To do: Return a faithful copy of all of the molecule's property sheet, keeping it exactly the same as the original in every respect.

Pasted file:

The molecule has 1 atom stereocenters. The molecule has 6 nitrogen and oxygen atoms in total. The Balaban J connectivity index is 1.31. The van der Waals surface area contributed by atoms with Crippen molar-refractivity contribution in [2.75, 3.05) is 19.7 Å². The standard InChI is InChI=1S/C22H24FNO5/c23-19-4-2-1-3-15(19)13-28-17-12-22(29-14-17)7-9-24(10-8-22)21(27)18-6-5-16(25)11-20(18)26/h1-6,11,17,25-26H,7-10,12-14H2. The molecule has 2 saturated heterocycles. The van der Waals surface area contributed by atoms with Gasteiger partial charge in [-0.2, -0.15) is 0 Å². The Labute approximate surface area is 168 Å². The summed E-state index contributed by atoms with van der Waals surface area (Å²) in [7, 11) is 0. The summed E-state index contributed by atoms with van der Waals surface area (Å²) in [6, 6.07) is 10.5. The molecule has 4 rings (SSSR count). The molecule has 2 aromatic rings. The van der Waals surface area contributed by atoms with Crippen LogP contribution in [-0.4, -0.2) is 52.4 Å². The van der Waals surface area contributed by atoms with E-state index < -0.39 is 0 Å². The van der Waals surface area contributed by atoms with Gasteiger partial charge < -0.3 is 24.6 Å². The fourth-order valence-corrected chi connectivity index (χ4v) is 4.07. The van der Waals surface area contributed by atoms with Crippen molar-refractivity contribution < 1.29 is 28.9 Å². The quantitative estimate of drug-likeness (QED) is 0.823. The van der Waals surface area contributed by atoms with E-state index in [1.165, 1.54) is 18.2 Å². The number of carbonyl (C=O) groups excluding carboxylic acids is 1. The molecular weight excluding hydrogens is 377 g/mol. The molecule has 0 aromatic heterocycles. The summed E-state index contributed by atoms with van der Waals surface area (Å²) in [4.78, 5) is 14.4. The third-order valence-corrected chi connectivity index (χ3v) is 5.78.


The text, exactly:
The molecule has 1 atom stereocenters. The molecule has 6 nitrogen and oxygen atoms in total. The Balaban J connectivity index is 1.31. The van der Waals surface area contributed by atoms with Crippen molar-refractivity contribution in [2.75, 3.05) is 19.7 Å². The standard InChI is InChI=1S/C22H24FNO5/c23-19-4-2-1-3-15(19)13-28-17-12-22(29-14-17)7-9-24(10-8-22)21(27)18-6-5-16(25)11-20(18)26/h1-6,11,17,25-26H,7-10,12-14H2. The molecule has 2 saturated heterocycles. The van der Waals surface area contributed by atoms with Gasteiger partial charge in [-0.2, -0.15) is 0 Å². The Labute approximate surface area is 168 Å². The summed E-state index contributed by atoms with van der Waals surface area (Å²) in [7, 11) is 0. The summed E-state index contributed by atoms with van der Waals surface area (Å²) in [6, 6.07) is 10.5. The molecule has 4 rings (SSSR count). The molecule has 2 aromatic rings. The van der Waals surface area contributed by atoms with Crippen LogP contribution in [-0.4, -0.2) is 52.4 Å². The van der Waals surface area contributed by atoms with E-state index < -0.39 is 0 Å². The van der Waals surface area contributed by atoms with Gasteiger partial charge < -0.3 is 24.6 Å². The fourth-order valence-corrected chi connectivity index (χ4v) is 4.07. The van der Waals surface area contributed by atoms with Crippen molar-refractivity contribution < 1.29 is 28.9 Å². The quantitative estimate of drug-likeness (QED) is 0.823. The van der Waals surface area contributed by atoms with E-state index in [1.165, 1.54) is 18.2 Å². The number of carbonyl (C=O) groups excluding carboxylic acids is 1. The molecular weight excluding hydrogens is 377 g/mol. The molecule has 0 aromatic heterocycles. The summed E-state index contributed by atoms with van der Waals surface area (Å²) in [4.78, 5) is 14.4. The third-order valence-corrected chi connectivity index (χ3v) is 5.78.